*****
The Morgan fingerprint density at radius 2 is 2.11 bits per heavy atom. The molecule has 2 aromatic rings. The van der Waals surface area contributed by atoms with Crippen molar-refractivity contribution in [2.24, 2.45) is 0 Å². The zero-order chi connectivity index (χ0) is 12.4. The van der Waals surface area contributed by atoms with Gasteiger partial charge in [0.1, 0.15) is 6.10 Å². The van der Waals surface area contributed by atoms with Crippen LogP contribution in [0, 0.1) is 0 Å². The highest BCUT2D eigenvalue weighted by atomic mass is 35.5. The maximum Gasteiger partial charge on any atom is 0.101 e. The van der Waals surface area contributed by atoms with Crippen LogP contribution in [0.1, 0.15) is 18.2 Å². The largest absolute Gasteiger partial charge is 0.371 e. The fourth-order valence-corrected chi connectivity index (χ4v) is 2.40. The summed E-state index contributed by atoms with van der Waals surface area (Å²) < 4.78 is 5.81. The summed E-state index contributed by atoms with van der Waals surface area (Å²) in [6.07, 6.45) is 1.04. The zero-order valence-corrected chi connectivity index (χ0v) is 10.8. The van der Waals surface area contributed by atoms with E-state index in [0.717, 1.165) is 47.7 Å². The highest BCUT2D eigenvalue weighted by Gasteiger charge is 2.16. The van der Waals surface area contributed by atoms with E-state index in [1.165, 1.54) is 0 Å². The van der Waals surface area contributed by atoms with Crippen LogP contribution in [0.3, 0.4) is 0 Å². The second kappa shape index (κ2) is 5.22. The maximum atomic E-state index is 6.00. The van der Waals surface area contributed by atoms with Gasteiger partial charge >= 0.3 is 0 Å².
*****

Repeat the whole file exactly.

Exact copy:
The Morgan fingerprint density at radius 2 is 2.11 bits per heavy atom. The molecule has 2 aromatic rings. The van der Waals surface area contributed by atoms with Crippen molar-refractivity contribution in [2.24, 2.45) is 0 Å². The zero-order chi connectivity index (χ0) is 12.4. The van der Waals surface area contributed by atoms with Gasteiger partial charge in [0.1, 0.15) is 6.10 Å². The van der Waals surface area contributed by atoms with Crippen LogP contribution in [0, 0.1) is 0 Å². The highest BCUT2D eigenvalue weighted by atomic mass is 35.5. The maximum Gasteiger partial charge on any atom is 0.101 e. The van der Waals surface area contributed by atoms with Crippen LogP contribution in [0.1, 0.15) is 18.2 Å². The largest absolute Gasteiger partial charge is 0.371 e. The fourth-order valence-corrected chi connectivity index (χ4v) is 2.40. The summed E-state index contributed by atoms with van der Waals surface area (Å²) < 4.78 is 5.81. The summed E-state index contributed by atoms with van der Waals surface area (Å²) in [6.07, 6.45) is 1.04. The zero-order valence-corrected chi connectivity index (χ0v) is 10.8. The van der Waals surface area contributed by atoms with E-state index in [0.717, 1.165) is 47.7 Å². The highest BCUT2D eigenvalue weighted by Gasteiger charge is 2.16. The van der Waals surface area contributed by atoms with E-state index in [1.165, 1.54) is 0 Å². The van der Waals surface area contributed by atoms with Crippen LogP contribution in [0.3, 0.4) is 0 Å². The second kappa shape index (κ2) is 5.22. The maximum atomic E-state index is 6.00. The van der Waals surface area contributed by atoms with Gasteiger partial charge >= 0.3 is 0 Å².